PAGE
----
Throwing Alley Apples with Bryan Cherry Band

The Bryan Cherry Band has been putting in major legwork on the Milwaukee scene since forming in early 2006. They’ve just put the finishing touches on their third full-length album, entitled Alley Apple. Fan-Belt sat down with Bryan Cherry Band guitarist/co-songwriter Sean Williamson (a.k.a The Situation) to discuss the band’s latest record.

Where does the title Alley Apple come from?

Alley apple is 1930’s slang for a brick. The context that I heard it used was ‘I got so mad at that person I threw an alley apple at his ass.’ That’d be the correct usage of the term. So the cover of our CD is a big brick. And we called it that not just to be funny, but as a literal reference to a return to where we started – us returning to more of a rock influence. On our second album, we kinda went away from that. For this album we wanted to make it sound as if you were hit by a brick.

How would you describe the sound that you said you’re returning to?

A good analogy would be James Brown with Billy Gibbons playing guitar. This album is definitely more aggressive than the first one. We were playing stuff that had a basis of funk, but also had a lot of soul in it. [Vocalist] Bryan Cherry’s influences include Otis Redding and Marvin Gaye and James Brown. Our drummer [Chad Clausen] and I are more schooled in WKLH-style classic rock. Our bassist Matt Turner definitely adds a lot of funk to the mix, being from the Erotic Adventures of Static Chicken and all the other bands he plays in …whether it be the improv aspect of it, or just laying down simple, sick grooves.

How has the songwriting evolved since the first record?

That’s the coolest part; it’s the reason we’ve been able to put out three records to this point. For the first record, it was Bryan having a bunch of his tunes already formed out, already being performed by himself as a solo acoustic player. Then I came on board and added to them, experimenting sonically and giving him a couple of other things to run with, not thinking I could be half of the songwriting process. Two or three of the other songs on the first album are the reverse of that, where I asked him to write lyrics over my music.

On the second record, I took a bunch of my songs that had been in the closet forever and experimented with those. The difference was me being able to expound a lot on what I already had, and Bryan being able to write lyrics over the top of it all. It definitely gave it a different feel.

Moving on to the third album, we were able to combine both processes, taking the best of each. We brought in Chad in the last stage of it all. He’s really a good arranger; he’d tell us what would work regarding different time shifts and meter direction.

Complete the sentence. Alley Apple is a cross between __ and __.

In a generic sense, it would be a cross between soul and rock. In marketing the band, that’s the direction we took because nobody else around here is really doing that – with the exception of Kings Go Forth, which is more soul than rock. They’re definitely more old school than we are in regard to influences. Outside of that, I’d say James Brown and ZZ Top.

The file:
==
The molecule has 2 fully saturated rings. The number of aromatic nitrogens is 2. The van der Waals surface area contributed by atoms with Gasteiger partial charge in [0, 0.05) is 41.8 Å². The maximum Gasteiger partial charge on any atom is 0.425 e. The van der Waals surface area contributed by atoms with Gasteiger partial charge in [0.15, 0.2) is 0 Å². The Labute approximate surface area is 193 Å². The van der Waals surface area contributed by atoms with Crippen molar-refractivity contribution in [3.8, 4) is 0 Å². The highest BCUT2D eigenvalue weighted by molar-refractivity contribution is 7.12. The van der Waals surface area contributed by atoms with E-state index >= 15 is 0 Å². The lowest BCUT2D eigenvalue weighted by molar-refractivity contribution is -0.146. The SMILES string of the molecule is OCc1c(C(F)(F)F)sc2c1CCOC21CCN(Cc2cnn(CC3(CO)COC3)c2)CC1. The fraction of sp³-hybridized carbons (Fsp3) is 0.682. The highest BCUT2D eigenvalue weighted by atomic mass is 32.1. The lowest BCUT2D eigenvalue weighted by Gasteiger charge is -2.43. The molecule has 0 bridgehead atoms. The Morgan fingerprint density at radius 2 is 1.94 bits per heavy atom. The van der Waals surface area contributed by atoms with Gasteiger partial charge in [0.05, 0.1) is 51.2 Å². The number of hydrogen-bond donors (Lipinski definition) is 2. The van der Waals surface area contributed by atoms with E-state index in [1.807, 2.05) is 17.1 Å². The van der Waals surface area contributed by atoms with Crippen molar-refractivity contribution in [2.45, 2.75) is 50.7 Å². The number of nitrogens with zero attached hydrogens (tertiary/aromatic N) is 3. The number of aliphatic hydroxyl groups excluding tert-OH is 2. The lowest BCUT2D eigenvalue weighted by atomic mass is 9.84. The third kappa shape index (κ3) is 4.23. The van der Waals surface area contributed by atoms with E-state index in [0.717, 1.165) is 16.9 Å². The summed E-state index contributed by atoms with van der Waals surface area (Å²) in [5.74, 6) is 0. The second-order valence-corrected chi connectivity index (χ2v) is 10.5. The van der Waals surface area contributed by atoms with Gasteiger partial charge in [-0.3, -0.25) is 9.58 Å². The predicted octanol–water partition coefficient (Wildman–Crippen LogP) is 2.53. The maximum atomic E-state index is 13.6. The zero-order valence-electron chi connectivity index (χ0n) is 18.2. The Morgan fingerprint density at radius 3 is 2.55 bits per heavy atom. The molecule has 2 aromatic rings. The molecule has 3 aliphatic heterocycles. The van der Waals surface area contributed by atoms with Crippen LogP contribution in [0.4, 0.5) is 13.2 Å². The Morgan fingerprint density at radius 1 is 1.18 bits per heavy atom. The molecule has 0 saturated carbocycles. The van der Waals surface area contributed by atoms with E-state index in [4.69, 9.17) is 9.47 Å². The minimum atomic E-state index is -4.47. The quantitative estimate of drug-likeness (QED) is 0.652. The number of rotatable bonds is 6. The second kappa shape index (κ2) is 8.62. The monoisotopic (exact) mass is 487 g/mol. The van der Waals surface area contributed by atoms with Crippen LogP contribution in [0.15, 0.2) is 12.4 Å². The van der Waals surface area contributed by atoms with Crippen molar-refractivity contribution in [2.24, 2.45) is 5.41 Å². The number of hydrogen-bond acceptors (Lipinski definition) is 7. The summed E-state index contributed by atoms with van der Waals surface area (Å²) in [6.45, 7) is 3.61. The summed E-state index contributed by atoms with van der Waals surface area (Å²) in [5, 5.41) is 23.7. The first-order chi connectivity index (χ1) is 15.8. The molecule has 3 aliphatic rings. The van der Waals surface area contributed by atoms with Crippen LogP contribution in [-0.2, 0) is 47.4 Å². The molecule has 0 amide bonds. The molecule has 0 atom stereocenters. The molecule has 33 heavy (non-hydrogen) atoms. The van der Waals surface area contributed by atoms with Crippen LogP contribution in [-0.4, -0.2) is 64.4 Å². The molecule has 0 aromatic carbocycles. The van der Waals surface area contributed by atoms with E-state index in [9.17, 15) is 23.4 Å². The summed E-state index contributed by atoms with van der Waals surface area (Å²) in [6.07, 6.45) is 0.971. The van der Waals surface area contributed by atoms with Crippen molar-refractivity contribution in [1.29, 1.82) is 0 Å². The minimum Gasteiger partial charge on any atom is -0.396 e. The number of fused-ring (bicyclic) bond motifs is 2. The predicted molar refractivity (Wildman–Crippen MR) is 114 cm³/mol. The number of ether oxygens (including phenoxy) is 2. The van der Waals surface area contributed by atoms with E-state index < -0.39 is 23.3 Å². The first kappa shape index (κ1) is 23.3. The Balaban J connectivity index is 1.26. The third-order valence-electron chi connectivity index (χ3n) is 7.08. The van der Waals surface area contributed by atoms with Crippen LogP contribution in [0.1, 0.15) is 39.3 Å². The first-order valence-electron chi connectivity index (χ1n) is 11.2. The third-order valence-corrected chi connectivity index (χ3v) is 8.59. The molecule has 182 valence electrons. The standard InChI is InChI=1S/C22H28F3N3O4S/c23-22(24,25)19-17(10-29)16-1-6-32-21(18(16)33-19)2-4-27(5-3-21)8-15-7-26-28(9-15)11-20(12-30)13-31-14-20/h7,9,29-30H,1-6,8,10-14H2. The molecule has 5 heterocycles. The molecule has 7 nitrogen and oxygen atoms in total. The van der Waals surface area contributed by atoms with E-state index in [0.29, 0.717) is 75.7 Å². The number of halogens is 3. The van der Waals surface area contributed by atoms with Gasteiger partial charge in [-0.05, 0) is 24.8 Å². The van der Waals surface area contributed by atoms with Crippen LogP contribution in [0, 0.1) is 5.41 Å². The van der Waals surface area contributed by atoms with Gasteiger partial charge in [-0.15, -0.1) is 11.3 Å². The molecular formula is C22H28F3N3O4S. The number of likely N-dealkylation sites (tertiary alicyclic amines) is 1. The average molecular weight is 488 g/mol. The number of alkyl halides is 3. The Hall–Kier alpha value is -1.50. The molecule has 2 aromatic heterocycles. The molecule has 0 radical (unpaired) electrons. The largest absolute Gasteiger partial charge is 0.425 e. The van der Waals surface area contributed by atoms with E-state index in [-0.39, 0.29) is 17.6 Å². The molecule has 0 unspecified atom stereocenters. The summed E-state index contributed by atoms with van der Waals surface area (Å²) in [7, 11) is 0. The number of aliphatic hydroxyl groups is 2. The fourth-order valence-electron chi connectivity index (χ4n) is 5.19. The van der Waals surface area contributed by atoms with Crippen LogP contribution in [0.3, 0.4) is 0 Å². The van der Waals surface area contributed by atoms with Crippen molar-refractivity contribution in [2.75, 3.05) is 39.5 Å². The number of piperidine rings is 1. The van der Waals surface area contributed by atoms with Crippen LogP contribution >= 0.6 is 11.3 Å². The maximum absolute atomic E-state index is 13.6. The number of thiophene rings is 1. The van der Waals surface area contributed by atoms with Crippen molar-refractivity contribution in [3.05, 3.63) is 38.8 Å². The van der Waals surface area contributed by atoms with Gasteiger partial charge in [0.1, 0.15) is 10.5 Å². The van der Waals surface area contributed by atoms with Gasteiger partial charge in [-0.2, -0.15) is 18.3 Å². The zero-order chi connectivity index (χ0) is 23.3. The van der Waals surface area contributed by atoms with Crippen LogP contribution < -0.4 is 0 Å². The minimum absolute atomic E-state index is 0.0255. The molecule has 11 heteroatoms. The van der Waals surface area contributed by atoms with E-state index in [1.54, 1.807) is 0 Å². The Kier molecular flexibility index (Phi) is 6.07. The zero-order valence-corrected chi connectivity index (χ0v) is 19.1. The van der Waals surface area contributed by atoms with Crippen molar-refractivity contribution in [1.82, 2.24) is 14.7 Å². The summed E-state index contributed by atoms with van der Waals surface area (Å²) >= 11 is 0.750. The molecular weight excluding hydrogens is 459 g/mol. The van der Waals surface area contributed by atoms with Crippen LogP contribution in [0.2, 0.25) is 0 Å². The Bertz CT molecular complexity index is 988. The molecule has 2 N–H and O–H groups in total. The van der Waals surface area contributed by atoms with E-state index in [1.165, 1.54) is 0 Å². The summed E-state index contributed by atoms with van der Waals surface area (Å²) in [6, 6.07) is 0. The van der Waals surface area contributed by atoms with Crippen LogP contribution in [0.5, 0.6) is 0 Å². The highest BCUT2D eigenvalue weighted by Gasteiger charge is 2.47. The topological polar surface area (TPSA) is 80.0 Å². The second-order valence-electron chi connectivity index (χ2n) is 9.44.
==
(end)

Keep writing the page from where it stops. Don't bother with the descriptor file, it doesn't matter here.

Who are some of your other guitar influences?

Definitely Trey Anastasio from Phish. Jimmy Page is one of my heroes, and I think that’s where my sloppiness comes from.

By sloppiness, do you mean the raunchy grit that rock n’ roll guitar is built on?

I don’t think I could have put it any better.

I digress. Tell me about the recording process.

We recorded with [WMSE sound engineer] Billy Cicerelli. The first recording Bryan Cherry ever had was from when we played on Tuesday night Local/Live in July 2006. Billy records everything in Pro Tools, so it’s a really authentic recording. His board mix was sweet. The first tracks we gave away at shows was twenty minutes of songs we recorded at the radio station. It was awesome. We worked with him again the next year playing during the pledge drive; he recorded us again and we had another product to give away.

Billy is a cool guy; he’s really meticulous in how he sets stuff up, he knows music, he’s a big fan of old blues and good music in general, so we were really excited to work with him again. He was always booked up; he had tons of bands that always wanted to work with him, and was always involved with somebody, and doing this or that with the radio station. So we finally found some time to work with him, so we were like, let’s do a full record.

What’s the coolest part about this album?

We worked with UW-Milwaukee Gospel Choir Director David Nunley, who’s also the gospel choir director at St. Mark’s AME Church on N. 16th and Atkinson Ave. We did some backing vocals with the church’s nine-piece gospel choir. As soon as you start the record, you hear it. They bring in the album.

When’s the CD release party?

We actually planned a CD release party in June, but it wasn’t done yet. We hoped it would be done in July, but it wasn’t done yet. Then we thought we’d have one in August, and it wasn’t done yet. So here we are in September, and it’s done.

Where can we pick up Alley Apple?

Saturday, we’ll be down at Bay View Bash on Kinnickinnic Ave. We’re playing from 6-7:30 p.m. opening for Guido’s Racecar on the Shepherd Express/ stage. Come down and check it out.


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